Availability and consistency in Event Hubs

This article provides information about availability and consistency supported by Azure Event Hubs.


Azure Event Hubs spreads the risk of catastrophic failures of individual machines or even complete racks across clusters that span multiple failure domains within a datacenter. It implements transparent failure detection and failover mechanisms such that the service will continue to operate within the assured service-levels and typically without noticeable interruptions when such failures occur.

If an Event Hubs namespace is created in a region with availability zones, the outage risk is further spread across three physically separated facilities, and the service has enough capacity reserves to instantly cope up with the complete, catastrophic loss of the entire facility. For more information, see Azure Event Hubs - Geo-disaster recovery.

When a client application sends events to an event hub without specifying a partition, events are automatically distributed among partitions in your event hub. If a partition isn't available for some reason, events are distributed among the remaining partitions. This behavior allows for the greatest amount of up time. For use cases that require the maximum up time, this model is preferred instead of sending events to a specific partition.


In some scenarios, the ordering of events can be important. For example, you may want your back-end system to process an update command before a delete command. In this scenario, a client application sends events to a specific partition so that the ordering is preserved. When a consumer application consumes these events from the partition, they are read in order.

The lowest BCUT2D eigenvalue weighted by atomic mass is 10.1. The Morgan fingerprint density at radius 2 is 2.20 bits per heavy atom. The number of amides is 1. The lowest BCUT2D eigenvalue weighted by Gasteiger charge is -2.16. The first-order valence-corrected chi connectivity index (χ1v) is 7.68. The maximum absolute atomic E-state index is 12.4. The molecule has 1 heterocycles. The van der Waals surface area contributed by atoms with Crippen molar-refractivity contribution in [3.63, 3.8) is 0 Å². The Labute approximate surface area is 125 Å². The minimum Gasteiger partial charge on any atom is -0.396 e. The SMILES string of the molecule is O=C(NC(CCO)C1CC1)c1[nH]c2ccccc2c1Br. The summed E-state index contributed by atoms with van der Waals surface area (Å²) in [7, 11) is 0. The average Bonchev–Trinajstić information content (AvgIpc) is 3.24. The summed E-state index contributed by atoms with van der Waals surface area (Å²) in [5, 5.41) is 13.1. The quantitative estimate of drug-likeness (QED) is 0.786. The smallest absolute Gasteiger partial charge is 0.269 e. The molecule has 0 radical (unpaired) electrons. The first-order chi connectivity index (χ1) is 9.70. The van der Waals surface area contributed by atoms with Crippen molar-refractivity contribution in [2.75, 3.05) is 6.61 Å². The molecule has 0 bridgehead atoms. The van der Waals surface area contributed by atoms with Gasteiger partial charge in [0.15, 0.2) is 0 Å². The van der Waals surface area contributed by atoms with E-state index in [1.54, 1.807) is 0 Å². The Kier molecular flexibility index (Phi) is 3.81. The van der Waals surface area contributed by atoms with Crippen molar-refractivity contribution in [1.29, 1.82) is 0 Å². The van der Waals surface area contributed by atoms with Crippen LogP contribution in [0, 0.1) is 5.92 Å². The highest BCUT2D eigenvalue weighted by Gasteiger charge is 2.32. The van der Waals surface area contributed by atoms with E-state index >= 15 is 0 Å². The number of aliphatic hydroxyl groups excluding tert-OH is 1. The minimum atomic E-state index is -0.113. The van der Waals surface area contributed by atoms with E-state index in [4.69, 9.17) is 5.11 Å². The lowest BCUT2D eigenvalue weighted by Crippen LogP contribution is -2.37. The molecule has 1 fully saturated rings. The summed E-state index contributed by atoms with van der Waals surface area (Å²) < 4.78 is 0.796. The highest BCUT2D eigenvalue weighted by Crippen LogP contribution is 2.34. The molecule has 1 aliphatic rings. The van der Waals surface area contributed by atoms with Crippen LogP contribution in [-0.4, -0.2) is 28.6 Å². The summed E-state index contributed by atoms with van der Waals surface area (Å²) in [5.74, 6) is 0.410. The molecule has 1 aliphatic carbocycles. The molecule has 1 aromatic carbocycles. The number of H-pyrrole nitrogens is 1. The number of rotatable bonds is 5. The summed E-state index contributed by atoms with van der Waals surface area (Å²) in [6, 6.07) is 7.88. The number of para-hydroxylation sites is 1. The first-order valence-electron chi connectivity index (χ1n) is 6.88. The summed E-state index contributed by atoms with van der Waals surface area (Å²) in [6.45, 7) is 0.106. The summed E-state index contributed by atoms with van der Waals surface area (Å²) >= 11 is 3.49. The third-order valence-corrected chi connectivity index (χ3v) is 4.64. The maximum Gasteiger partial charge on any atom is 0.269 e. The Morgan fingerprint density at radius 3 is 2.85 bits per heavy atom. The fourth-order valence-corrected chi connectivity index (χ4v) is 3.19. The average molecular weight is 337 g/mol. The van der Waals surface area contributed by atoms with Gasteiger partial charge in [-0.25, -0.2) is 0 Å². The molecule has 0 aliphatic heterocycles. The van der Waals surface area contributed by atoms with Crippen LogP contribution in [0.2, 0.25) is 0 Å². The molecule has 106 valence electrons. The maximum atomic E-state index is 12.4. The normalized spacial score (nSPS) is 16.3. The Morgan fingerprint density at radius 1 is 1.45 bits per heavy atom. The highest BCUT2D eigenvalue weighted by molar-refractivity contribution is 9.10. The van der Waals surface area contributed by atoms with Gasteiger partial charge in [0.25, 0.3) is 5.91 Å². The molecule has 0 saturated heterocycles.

With this configuration, keep in mind that if the particular partition to which you are sending is unavailable, you will receive an error response. As a point of comparison, if you don't have an affinity to a single partition, the Event Hubs service sends your event to the next available partition.

Therefore, if high availability is most important, don't target a specific partition (using partition ID/key). Using partition ID/key downgrades the availability of an event hub to partition-level. In this scenario, you are making an explicit choice between availability (no partition ID/key) and consistency (pinning events to a specific partition). For detailed information about partitions in Event Hubs, see Partitions.


Send events without specifying a partition

We recommend sending events to an event hub without setting partition information to allow the Event Hubs service to balance the load across partitions. See the following quick starts to learn how to do so in different programming languages.

Send events to a specific partition

In this section, you learn how to send events to a specific partition using different programming languages.

To send events to a specific partition, create the batch using the EventHubProducerClient.CreateBatchAsync method by specifying either the PartitionId or the PartitionKey in CreateBatchOptions. The following code sends a batch of events to a specific partition by specifying a partition key. Event Hubs ensures that all events sharing a partition key value are stored together and delivered in order of arrival.

var batchOptions = new CreateBatchOptions { PartitionKey = "cities" };
using var eventBatch = await producer.CreateBatchAsync(batchOptions);

You can also use the EventHubProducerClient.SendAsync method by specifying either PartitionId or PartitionKey in SendEventOptions.

var sendEventOptions  = new SendEventOptions { PartitionKey = "cities" };
// create the events array
producer.SendAsync(events, sendOptions)

Next steps

You can learn more about Event Hubs by visiting the following links: